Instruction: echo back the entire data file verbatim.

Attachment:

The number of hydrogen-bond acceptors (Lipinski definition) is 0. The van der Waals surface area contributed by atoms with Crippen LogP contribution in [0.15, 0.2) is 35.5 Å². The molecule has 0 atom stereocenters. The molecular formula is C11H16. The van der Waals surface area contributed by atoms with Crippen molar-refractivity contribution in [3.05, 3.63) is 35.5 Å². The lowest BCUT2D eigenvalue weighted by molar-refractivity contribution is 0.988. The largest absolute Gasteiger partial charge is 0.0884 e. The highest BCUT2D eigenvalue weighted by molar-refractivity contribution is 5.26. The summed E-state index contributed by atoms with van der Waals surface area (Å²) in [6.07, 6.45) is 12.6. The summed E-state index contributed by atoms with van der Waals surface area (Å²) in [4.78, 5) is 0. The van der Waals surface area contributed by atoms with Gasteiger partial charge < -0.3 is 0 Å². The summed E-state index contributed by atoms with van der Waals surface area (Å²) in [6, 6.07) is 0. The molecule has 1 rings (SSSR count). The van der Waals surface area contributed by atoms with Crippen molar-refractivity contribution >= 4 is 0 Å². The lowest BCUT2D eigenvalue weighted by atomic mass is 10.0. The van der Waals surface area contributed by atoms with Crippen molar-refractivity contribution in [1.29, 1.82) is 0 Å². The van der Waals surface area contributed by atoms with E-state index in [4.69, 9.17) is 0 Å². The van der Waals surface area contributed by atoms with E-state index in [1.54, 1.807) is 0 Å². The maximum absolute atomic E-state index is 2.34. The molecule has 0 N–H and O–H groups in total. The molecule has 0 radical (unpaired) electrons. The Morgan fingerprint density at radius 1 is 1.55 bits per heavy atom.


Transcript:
The number of hydrogen-bond acceptors (Lipinski definition) is 0. The van der Waals surface area contributed by atoms with Crippen LogP contribution in [0.15, 0.2) is 35.5 Å². The molecule has 0 atom stereocenters. The molecular formula is C11H16. The van der Waals surface area contributed by atoms with Crippen molar-refractivity contribution in [3.05, 3.63) is 35.5 Å². The lowest BCUT2D eigenvalue weighted by molar-refractivity contribution is 0.988. The largest absolute Gasteiger partial charge is 0.0884 e. The highest BCUT2D eigenvalue weighted by molar-refractivity contribution is 5.26. The summed E-state index contributed by atoms with van der Waals surface area (Å²) in [6.07, 6.45) is 12.6. The summed E-state index contributed by atoms with van der Waals surface area (Å²) in [4.78, 5) is 0. The van der Waals surface area contributed by atoms with Gasteiger partial charge < -0.3 is 0 Å². The summed E-state index contributed by atoms with van der Waals surface area (Å²) in [6, 6.07) is 0. The molecule has 1 rings (SSSR count). The van der Waals surface area contributed by atoms with Crippen molar-refractivity contribution >= 4 is 0 Å². The lowest BCUT2D eigenvalue weighted by atomic mass is 10.0. The van der Waals surface area contributed by atoms with Crippen molar-refractivity contribution in [1.29, 1.82) is 0 Å². The van der Waals surface area contributed by atoms with E-state index in [4.69, 9.17) is 0 Å². The van der Waals surface area contributed by atoms with E-state index in [1.54, 1.807) is 0 Å². The maximum absolute atomic E-state index is 2.34. The molecule has 0 N–H and O–H groups in total. The molecule has 0 radical (unpaired) electrons. The Morgan fingerprint density at radius 1 is 1.55 bits per heavy atom.